Traverse City Record-Eagle

Archive: Sunday

June 23, 2013

Battle against invasives continues to spread

TRAVERSE CITY — The battle against invasive plants continues to spread across the Grand Traverse region.

Eight nursery owners and six landscaping firms have enrolled in a new “Go Beyond Beauty” program to reduce sales of invasive plants and to educate the public about the critical habitat role native plants play for wildlife.

More than half of the invasive plants found in high-quality natural areas originated in area gardens, said Matthew Bertrand, invasive species specialist for the Grand Traverse Conservation District, which established the initiative.

The eight participating nurseries are Bellwether Gardens, Garden Goods, Greystone Gardens, Green Lake Gardens & Goods, Northwoods Landscape & Nursery, Misty Ridge Greenhouse, Four Seasons Nursery and Pine Hill, Bertrand said.

All have committed to stop selling popular invasive plants and shrubs that are on the Northwest Michigan Invasive Species Network “Top 20 Least Wanted” list, including the region’s most troublesome plant invaders — garlic onion, Japanese barberry and Japanese knotweed.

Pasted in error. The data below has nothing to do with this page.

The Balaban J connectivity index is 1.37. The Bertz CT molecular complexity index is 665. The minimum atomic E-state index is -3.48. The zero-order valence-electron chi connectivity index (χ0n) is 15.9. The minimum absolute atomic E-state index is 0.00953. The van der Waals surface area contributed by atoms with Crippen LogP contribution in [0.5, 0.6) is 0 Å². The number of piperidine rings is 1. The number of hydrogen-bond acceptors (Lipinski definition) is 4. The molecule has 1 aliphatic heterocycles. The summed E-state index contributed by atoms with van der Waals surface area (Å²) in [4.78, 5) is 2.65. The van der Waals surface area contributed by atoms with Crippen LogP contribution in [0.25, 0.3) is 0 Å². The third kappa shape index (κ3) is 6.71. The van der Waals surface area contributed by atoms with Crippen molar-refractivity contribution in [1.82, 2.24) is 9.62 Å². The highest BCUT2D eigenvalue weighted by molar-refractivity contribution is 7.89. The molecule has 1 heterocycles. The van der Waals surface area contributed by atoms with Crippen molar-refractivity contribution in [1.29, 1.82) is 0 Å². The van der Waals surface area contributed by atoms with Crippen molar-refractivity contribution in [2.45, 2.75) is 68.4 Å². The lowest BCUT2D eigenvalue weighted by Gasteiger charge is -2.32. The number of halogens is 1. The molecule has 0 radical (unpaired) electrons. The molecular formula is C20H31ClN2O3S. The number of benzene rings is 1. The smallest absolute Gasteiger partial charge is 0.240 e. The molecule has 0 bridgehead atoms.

The six landscaping firms are Silverman & Company, Designs in Bloom, Grand Traverse Organic Landscapes, Bloomin’ Buddies, Old Mission Associates and The Mossy Tree. The landscape professionals have signed a commitment for 2013 not to purchase or plant high-priority invasive ornamentals on the region’s Top 20 list or early detection species listed on the network’s ornamental plants list.

The goals of the voluntary Go Beyond Beauty effort are to protect the region’s natural areas, parks and wildlife habitat from losing more ground to invasive plant species and to help educate gardeners on the threat invasive plants pose to birds, butterflies, other insects, wildlife and native habitat in the northern Michigan ecosystem.

State and federal governments have considered invasive plant species a critical environmental problem since 1999 for several reasons. They crowd out native plants. They threaten biodiversity by harming wildlife. They disrupt complex food-chain interactions that have evolved over thousands of years between native plants, insects, birds, butterflies, frogs, deer, elk and other wildlife. They can hinder forest regeneration and diminish the amount and quality of recreational opportunities in state forests and natural areas.

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